Making a ‘silent impact’

MARSHALL – When he’s not interviewing athletes and supplying sports scores at KSTP-TV, Joe Schmit thinks about how possessing purpose, persistence and passion can affect our lives and those around us.

Schmit, who is promoting his book, “Silent Impact,” spoke to a full house at a luncheon Tuesday at the Southwest Minnesota State University Conference Center. The event was sponsored by the Marshall Area Chamber of Commerce, SMSU and the Legacy Foundation.

Schmit joined KSTP-TV in 1985 and has won 15 Emmys from the National Television Academy is also the host of TwinsWrap on 1500 ESPN radio.

He said people tell him he has the best job, but Schmit begs to differ.

“I have to speak to half-naked men in a locker room and get them to say something intelligent,” he joked.

He cited the time when he asked an athlete who was headed for the Super Bowl how he felt, and the football player said, “I can sum it up in three words – it don’t get no better than this.”

Along with athletes who are less than articulate or who make the news for negative behavior, such as Tiger Woods or Lance Armstrong, Schmit spoke about people who “align their actions with their values,” such as Twins first baseman Joe Mauer.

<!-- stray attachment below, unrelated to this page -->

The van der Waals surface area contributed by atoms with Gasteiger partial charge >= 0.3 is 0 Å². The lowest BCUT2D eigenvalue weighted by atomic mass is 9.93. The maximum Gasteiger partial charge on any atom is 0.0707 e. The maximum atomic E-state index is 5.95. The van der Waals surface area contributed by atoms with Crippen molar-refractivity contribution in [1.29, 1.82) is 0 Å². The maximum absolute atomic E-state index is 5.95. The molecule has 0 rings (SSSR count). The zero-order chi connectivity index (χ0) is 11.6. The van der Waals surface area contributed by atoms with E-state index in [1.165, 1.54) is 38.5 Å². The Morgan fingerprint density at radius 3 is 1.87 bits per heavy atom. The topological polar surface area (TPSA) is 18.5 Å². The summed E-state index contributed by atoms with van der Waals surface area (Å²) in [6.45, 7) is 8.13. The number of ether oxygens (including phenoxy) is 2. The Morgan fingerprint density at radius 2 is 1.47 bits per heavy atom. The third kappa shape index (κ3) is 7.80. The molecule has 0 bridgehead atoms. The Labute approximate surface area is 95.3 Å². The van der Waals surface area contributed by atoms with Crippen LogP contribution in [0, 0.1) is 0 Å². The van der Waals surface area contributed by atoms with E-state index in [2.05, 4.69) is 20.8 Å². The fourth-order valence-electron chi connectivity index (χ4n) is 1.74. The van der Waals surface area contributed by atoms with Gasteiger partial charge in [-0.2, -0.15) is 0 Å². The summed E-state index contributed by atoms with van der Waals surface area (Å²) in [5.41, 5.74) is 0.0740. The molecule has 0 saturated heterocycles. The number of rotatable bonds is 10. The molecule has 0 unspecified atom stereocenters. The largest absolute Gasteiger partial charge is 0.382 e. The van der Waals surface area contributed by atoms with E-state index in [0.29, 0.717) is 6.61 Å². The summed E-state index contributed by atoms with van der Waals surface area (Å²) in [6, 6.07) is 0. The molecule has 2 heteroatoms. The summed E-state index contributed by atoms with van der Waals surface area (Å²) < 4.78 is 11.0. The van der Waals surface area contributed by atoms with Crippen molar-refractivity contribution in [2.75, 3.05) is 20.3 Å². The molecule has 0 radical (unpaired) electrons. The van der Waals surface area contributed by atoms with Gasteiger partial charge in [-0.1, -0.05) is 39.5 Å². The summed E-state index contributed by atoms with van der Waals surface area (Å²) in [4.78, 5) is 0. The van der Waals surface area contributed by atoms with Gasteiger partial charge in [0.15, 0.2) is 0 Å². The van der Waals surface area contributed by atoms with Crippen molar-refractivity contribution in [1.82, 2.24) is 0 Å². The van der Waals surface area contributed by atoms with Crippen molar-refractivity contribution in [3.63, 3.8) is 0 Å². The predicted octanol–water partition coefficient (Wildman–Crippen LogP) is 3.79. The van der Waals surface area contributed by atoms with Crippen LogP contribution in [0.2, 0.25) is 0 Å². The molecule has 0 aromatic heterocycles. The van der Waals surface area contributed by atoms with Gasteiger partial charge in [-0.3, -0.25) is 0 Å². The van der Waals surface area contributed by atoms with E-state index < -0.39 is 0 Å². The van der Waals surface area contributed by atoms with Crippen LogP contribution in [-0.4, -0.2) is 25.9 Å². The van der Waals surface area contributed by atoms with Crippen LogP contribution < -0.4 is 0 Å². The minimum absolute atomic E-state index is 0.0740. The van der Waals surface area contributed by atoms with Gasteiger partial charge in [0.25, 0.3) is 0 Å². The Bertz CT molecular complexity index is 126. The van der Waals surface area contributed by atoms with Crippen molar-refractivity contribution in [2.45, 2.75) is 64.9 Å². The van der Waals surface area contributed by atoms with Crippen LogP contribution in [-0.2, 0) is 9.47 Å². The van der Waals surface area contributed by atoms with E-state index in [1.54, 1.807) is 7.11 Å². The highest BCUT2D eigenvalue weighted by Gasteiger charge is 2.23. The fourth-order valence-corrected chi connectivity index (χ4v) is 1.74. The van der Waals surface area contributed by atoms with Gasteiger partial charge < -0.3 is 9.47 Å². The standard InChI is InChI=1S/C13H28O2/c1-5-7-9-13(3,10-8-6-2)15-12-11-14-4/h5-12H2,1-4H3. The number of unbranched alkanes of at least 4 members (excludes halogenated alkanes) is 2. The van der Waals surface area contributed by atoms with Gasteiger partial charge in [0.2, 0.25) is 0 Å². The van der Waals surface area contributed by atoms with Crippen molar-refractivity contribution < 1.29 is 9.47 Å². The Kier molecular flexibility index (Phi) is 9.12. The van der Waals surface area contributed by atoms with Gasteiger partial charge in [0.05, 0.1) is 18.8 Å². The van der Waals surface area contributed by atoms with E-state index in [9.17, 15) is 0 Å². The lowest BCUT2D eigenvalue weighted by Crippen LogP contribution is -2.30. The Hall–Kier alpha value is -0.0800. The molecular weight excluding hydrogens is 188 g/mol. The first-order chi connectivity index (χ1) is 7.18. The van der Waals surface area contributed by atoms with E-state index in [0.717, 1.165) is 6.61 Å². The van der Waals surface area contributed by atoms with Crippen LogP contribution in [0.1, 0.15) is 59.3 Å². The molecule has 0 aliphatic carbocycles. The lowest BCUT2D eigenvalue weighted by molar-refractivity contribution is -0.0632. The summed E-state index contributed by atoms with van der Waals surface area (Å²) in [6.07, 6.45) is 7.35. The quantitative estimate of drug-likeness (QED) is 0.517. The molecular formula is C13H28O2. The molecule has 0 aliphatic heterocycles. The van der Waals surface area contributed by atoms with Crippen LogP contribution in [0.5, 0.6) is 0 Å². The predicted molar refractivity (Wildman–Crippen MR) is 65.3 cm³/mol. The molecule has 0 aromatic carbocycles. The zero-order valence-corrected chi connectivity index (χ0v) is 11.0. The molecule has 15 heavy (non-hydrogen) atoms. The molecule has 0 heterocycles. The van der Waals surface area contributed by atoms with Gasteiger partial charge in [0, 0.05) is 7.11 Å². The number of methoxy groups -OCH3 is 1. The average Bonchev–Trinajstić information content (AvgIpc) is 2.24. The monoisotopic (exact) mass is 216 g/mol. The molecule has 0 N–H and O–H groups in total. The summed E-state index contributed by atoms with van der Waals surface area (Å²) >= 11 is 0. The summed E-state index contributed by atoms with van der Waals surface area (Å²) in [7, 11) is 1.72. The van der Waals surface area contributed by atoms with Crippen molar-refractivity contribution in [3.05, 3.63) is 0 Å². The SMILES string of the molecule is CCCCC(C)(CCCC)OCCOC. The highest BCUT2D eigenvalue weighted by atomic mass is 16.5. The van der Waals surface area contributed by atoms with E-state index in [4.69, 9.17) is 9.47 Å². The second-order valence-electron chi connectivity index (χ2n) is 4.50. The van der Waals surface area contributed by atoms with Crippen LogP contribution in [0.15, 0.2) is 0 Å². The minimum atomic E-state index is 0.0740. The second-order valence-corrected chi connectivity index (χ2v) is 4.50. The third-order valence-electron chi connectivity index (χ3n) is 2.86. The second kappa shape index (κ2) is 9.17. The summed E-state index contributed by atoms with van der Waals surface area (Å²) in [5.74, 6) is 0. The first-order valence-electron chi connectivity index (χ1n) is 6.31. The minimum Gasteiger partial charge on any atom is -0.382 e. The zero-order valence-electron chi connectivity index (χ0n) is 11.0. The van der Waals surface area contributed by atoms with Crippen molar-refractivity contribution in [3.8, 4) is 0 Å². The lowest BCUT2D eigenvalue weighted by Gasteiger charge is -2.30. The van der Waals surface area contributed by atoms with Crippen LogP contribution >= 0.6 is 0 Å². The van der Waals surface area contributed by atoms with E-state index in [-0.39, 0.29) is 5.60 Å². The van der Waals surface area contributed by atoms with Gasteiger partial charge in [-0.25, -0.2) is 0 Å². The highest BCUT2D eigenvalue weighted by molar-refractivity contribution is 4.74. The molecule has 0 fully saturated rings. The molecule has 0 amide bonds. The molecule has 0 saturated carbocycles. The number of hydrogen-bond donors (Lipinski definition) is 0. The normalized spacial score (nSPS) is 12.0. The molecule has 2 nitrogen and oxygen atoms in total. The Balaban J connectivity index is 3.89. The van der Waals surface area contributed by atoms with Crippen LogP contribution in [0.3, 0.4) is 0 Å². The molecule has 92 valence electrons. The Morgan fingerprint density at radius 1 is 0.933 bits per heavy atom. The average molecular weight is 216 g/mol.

While a star athlete for St. Paul’s Cretin-Derham Hall Raiders, Mauer took the time every day to escort a blind student to “the cool kids’ table,” Schmit said.

Schmit interviewed that student later for one of the inspirational stories in his “Silent Impact” book. The man told Schmit that he loved Mauer as a baseball player and even more as a human being.

Schmit said people like the always-striving Mauer exemplify what he calls the “three Ps – purpose, persistence and passion.”

Under the “purpose” umbrella is living positively, he said.

“Get rid of the negative,” he said, whether it be words, deeds or even friends who complain about everything or who brag about themselves and their family.

When Schmit was diagnosed with non-Hodgkin lymphoma in 2008, he tried to maintain a positive attitude. When the woman next to him was waiting to receive chemotherapy, she said “here comes the poison.” Schmit made a point of turning it around and said, “here comes the good stuff – the stuff that is going to get me better.”

Schmit originally was told he would have to undergo treatment for two-and-a-half years. After psyching himself up and getting more physically fit to battle cancer – “my mission was re-mission,” he said – Schmit was told his cancer had stalled and he could wait and be monitored until he needed treatment.

With the progress in cancer treatments, Schmit said the wait was beneficial because instead of five cancer drugs over two years, he only needed a two-drug protocol over a period of six months.

“I’m not saying a positive attitude cured my cancer – I’ve lost too many friends to cancer to say that, but it didn’t hurt,” Schmit said.

Make your New Year’s resolution to “do away with negative traits” or build your positive traits even more, Schmit said. “Be more tolerant and generous – listen more than you talk, be more understanding. Be more patient.”

Schmit said we make a “silent impact” when we make a big impression by not trying to be impressive.